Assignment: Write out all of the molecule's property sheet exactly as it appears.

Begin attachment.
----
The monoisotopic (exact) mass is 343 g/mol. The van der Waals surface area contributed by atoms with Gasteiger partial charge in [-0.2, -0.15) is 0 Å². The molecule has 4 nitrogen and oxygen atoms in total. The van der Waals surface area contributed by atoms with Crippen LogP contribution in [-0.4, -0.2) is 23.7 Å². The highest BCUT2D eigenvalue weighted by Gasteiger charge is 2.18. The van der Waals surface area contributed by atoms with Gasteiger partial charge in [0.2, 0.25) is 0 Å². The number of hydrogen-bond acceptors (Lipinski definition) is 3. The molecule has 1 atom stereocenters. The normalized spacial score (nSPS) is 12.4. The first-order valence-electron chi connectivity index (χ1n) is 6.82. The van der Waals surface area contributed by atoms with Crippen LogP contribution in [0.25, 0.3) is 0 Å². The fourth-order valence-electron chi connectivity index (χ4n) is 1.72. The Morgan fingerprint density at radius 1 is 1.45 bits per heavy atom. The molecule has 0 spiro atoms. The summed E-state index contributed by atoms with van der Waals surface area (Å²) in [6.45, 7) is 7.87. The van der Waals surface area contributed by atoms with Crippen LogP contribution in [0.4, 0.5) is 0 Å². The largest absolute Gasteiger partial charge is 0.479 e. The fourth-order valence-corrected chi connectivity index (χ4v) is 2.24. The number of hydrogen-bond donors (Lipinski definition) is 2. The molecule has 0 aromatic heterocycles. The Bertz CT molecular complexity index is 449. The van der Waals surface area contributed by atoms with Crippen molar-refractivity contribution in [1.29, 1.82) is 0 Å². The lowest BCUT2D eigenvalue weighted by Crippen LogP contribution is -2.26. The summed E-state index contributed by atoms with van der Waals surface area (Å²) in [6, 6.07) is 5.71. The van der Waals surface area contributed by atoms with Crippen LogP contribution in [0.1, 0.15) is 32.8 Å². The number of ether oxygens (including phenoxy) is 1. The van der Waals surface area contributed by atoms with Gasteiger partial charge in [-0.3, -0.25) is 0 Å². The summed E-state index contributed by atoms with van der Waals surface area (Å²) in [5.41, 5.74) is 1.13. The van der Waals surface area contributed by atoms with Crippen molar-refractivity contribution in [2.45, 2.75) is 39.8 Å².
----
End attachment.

The monoisotopic (exact) mass is 343 g/mol. The van der Waals surface area contributed by atoms with Gasteiger partial charge in [-0.2, -0.15) is 0 Å². The molecule has 4 nitrogen and oxygen atoms in total. The van der Waals surface area contributed by atoms with Crippen LogP contribution in [-0.4, -0.2) is 23.7 Å². The highest BCUT2D eigenvalue weighted by Gasteiger charge is 2.18. The van der Waals surface area contributed by atoms with Gasteiger partial charge in [0.2, 0.25) is 0 Å². The number of hydrogen-bond acceptors (Lipinski definition) is 3. The molecule has 1 atom stereocenters. The normalized spacial score (nSPS) is 12.4. The first-order valence-electron chi connectivity index (χ1n) is 6.82. The van der Waals surface area contributed by atoms with Crippen LogP contribution in [0.25, 0.3) is 0 Å². The fourth-order valence-electron chi connectivity index (χ4n) is 1.72. The Morgan fingerprint density at radius 1 is 1.45 bits per heavy atom. The molecule has 0 spiro atoms. The summed E-state index contributed by atoms with van der Waals surface area (Å²) in [6.45, 7) is 7.87. The van der Waals surface area contributed by atoms with Crippen LogP contribution in [0.4, 0.5) is 0 Å². The largest absolute Gasteiger partial charge is 0.479 e. The fourth-order valence-corrected chi connectivity index (χ4v) is 2.24. The number of hydrogen-bond donors (Lipinski definition) is 2. The molecule has 0 aromatic heterocycles. The Bertz CT molecular complexity index is 449. The van der Waals surface area contributed by atoms with Crippen molar-refractivity contribution in [1.29, 1.82) is 0 Å². The lowest BCUT2D eigenvalue weighted by Crippen LogP contribution is -2.26. The summed E-state index contributed by atoms with van der Waals surface area (Å²) in [6, 6.07) is 5.71. The van der Waals surface area contributed by atoms with Crippen LogP contribution in [0.1, 0.15) is 32.8 Å². The number of ether oxygens (including phenoxy) is 1. The van der Waals surface area contributed by atoms with Gasteiger partial charge in [-0.3, -0.25) is 0 Å². The summed E-state index contributed by atoms with van der Waals surface area (Å²) in [5.41, 5.74) is 1.13. The van der Waals surface area contributed by atoms with Crippen molar-refractivity contribution in [2.45, 2.75) is 39.8 Å².